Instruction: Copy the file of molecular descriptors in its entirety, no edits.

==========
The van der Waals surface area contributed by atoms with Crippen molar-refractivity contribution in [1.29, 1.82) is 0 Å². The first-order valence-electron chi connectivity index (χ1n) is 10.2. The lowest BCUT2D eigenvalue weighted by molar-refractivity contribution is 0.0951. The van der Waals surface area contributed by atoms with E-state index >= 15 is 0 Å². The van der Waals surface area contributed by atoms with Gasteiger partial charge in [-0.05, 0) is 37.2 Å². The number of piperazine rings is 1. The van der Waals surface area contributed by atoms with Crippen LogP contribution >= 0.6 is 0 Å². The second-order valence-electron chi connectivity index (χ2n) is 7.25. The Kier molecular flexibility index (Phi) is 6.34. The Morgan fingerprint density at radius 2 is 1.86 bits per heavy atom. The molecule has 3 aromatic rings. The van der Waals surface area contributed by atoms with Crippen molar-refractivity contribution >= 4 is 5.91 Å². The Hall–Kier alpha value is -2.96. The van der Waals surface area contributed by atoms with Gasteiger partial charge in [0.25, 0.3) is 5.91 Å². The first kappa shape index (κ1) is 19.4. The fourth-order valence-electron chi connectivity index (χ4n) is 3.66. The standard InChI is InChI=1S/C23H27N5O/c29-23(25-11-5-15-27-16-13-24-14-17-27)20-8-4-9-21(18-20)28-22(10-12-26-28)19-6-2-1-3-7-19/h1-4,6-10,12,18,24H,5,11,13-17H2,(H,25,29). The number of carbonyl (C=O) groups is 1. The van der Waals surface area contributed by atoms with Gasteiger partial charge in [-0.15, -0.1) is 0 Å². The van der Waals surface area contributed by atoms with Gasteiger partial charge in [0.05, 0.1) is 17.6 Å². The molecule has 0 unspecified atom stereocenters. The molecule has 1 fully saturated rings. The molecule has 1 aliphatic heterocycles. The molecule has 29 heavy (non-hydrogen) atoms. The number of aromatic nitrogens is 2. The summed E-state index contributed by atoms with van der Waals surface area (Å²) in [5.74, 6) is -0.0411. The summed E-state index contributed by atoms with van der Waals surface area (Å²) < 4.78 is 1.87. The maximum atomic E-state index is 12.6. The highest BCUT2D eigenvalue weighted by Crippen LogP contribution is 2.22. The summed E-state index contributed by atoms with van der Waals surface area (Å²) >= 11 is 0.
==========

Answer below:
The van der Waals surface area contributed by atoms with Crippen molar-refractivity contribution in [1.29, 1.82) is 0 Å². The first-order valence-electron chi connectivity index (χ1n) is 10.2. The lowest BCUT2D eigenvalue weighted by molar-refractivity contribution is 0.0951. The van der Waals surface area contributed by atoms with E-state index >= 15 is 0 Å². The van der Waals surface area contributed by atoms with Gasteiger partial charge in [-0.05, 0) is 37.2 Å². The number of piperazine rings is 1. The van der Waals surface area contributed by atoms with Crippen LogP contribution >= 0.6 is 0 Å². The second-order valence-electron chi connectivity index (χ2n) is 7.25. The Kier molecular flexibility index (Phi) is 6.34. The Morgan fingerprint density at radius 2 is 1.86 bits per heavy atom. The molecule has 3 aromatic rings. The van der Waals surface area contributed by atoms with Crippen molar-refractivity contribution >= 4 is 5.91 Å². The Hall–Kier alpha value is -2.96. The van der Waals surface area contributed by atoms with Gasteiger partial charge in [0.25, 0.3) is 5.91 Å². The first kappa shape index (κ1) is 19.4. The fourth-order valence-electron chi connectivity index (χ4n) is 3.66. The standard InChI is InChI=1S/C23H27N5O/c29-23(25-11-5-15-27-16-13-24-14-17-27)20-8-4-9-21(18-20)28-22(10-12-26-28)19-6-2-1-3-7-19/h1-4,6-10,12,18,24H,5,11,13-17H2,(H,25,29). The number of carbonyl (C=O) groups is 1. The van der Waals surface area contributed by atoms with Gasteiger partial charge in [-0.15, -0.1) is 0 Å². The van der Waals surface area contributed by atoms with Gasteiger partial charge in [0.05, 0.1) is 17.6 Å². The molecule has 0 unspecified atom stereocenters. The molecule has 1 fully saturated rings. The molecule has 1 aliphatic heterocycles. The molecule has 29 heavy (non-hydrogen) atoms. The number of aromatic nitrogens is 2. The summed E-state index contributed by atoms with van der Waals surface area (Å²) in [5.74, 6) is -0.0411. The summed E-state index contributed by atoms with van der Waals surface area (Å²) < 4.78 is 1.87. The maximum atomic E-state index is 12.6. The highest BCUT2D eigenvalue weighted by Crippen LogP contribution is 2.22. The summed E-state index contributed by atoms with van der Waals surface area (Å²) >= 11 is 0.